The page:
zola blog

Case Study: Skidmore Passive House

March 6th, 2015  |  Published in Featured Projects

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Located in an existing neighborhood of post-war houses, Skidmore Passivhaus merges contemporary design with the highest level of energy efficiency. Providing a true live / work condition, two separate buildings address the program requirements while creating a unique indoor / outdoor space between. High levels of insulation, extremely airtight construction (tested at .32ach50), high performing triple glazed european windows, and a super-efficient heat recovery ventilator allow the structure to meet the stringent requirements of the German Passivhaus standard. Generous amounts of south facing glazing (.5 shgc) maximize the solar gains for most of the year, while motorized exterior aluminum shades can be lowered to block unwanted summer heat gain resulting in extremely comfortable temperatures year round. An extensive green roof helps manage all stormwater on site, while a roof mounted 4.32 kW PV array provides enough electricity to result in a near net zero and truly sustainable building.

Design challenge:
“The challenge with this project was to create an affordable contemporary house in an existing neighborhood that meets the Passivhaus standard,” says Jeff Stern of Portland, Oregon’s In Situ Architecture.

What makes this project outstanding?
“The house is simple in form, modern yet modest, filled with light and color, and is extremely comfortable and energy efficient.”  Stern’s personal design focus for this project was to merge contemporary design with extreme energy efficiency.

What are your some of your favorite construction products used on this project?
Stern says, “The ebony stained rough sawn cedar siding, the unfinished steel stairs, the fir plywood cabinets, the cement plaster bathroom walls, and the pops of bright color.”

What product line did you use from Zola for windows and doors?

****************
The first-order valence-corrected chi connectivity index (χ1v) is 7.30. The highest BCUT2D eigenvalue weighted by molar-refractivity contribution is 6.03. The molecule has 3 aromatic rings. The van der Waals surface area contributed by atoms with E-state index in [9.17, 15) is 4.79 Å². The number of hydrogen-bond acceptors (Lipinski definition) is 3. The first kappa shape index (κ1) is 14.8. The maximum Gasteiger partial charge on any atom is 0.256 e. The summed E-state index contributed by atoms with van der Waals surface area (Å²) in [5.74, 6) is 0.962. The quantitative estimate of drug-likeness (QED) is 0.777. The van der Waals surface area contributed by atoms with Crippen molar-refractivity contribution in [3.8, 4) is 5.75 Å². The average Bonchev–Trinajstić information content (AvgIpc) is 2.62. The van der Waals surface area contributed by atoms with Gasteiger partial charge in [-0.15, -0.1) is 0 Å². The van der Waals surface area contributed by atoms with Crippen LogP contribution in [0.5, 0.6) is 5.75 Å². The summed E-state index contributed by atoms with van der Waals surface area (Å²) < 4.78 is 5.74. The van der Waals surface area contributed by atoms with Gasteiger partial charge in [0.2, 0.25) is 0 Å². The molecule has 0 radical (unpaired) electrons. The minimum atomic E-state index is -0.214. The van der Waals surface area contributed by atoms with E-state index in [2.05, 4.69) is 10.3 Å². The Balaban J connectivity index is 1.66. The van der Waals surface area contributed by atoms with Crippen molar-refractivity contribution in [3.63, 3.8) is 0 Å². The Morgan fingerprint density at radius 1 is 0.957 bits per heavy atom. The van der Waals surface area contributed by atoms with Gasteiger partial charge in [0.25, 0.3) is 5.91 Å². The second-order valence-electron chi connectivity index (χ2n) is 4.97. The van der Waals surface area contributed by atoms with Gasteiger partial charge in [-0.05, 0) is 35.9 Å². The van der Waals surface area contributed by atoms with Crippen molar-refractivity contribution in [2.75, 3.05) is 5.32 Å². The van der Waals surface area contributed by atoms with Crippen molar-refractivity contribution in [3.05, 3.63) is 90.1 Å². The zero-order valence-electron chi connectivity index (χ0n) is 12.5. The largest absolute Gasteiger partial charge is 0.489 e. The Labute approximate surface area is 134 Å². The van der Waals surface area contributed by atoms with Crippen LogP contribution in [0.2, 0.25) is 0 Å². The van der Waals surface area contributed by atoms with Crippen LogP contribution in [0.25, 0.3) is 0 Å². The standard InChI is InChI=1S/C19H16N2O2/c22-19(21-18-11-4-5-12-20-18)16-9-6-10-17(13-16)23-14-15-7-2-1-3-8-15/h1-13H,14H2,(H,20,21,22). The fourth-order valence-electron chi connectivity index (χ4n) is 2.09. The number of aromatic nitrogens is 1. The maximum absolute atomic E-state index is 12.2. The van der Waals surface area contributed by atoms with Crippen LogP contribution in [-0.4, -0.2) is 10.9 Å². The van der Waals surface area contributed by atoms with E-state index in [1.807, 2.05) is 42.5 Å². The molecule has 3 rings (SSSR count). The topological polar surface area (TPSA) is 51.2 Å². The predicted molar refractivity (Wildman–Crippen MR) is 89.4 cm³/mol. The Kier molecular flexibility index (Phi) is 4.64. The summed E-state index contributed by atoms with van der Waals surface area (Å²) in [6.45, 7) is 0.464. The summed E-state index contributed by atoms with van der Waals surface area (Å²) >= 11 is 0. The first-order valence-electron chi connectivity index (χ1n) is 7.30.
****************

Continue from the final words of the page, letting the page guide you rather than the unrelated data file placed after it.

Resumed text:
“The ThermoPlus triple-glazed clad wood, for the durable clad exteriors and beautiful wood interiors, the exceptional energy performance, the ability to provide very large sizes, and the competitive pricing,” adds Stern.

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What is your favorite Zola product?
“While the lift and slide door is amazing and so easy to operate, I really love the tilt and turn balcony door. It’s a key part of our cooling strategy in the summer and allows us to use the door tilted open for ventilation while remaining locked and secure.”

What do you like about Tilt-Turn windows?
The tilt-turn windows have many benefits including the ability to use external blinds for shading while still allowing the windows to open for ventilation, and the ability to tilt open for ventilation while remaining completely secure.  They also make cleaning a breeze,” says Stern.

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Did you install any large opening glass walls such as a lift-slide, patio or folding door?
 “We have an 8′ tall by 11′ wide lift-slide door connecting the living room to the south facing deck and back yard.” Most of the windows face south looking out to the back deck, yard and garden. There is a small window in the Master Bedroom looking out to the green roof.

 

in situBio: Based in Portland, Oregon, In Situ Architecture was formed in 2008 by Jeff Stern.  A licensed architect in Oregon since 1996, Jeff earned his Master of Architecture from the University of Oregon, and a Bachelor of Environmental Design with Honors from the University of Colorado in Boulder.  A LEED accredited professional since 2002, Jeff has been a Certified Passive House Consultant since 2012 and completed his first certified Passive House in 2013.

Website: www.insituarchitecture.net

Design & Planning: Jeff Stern of In Situ Architecture
Window & Door Package: Zola’s ThermoPlus Clad line with Jet Black aluminum cladding (Quardrat) and a clear stain on the interior finger-jointed pine.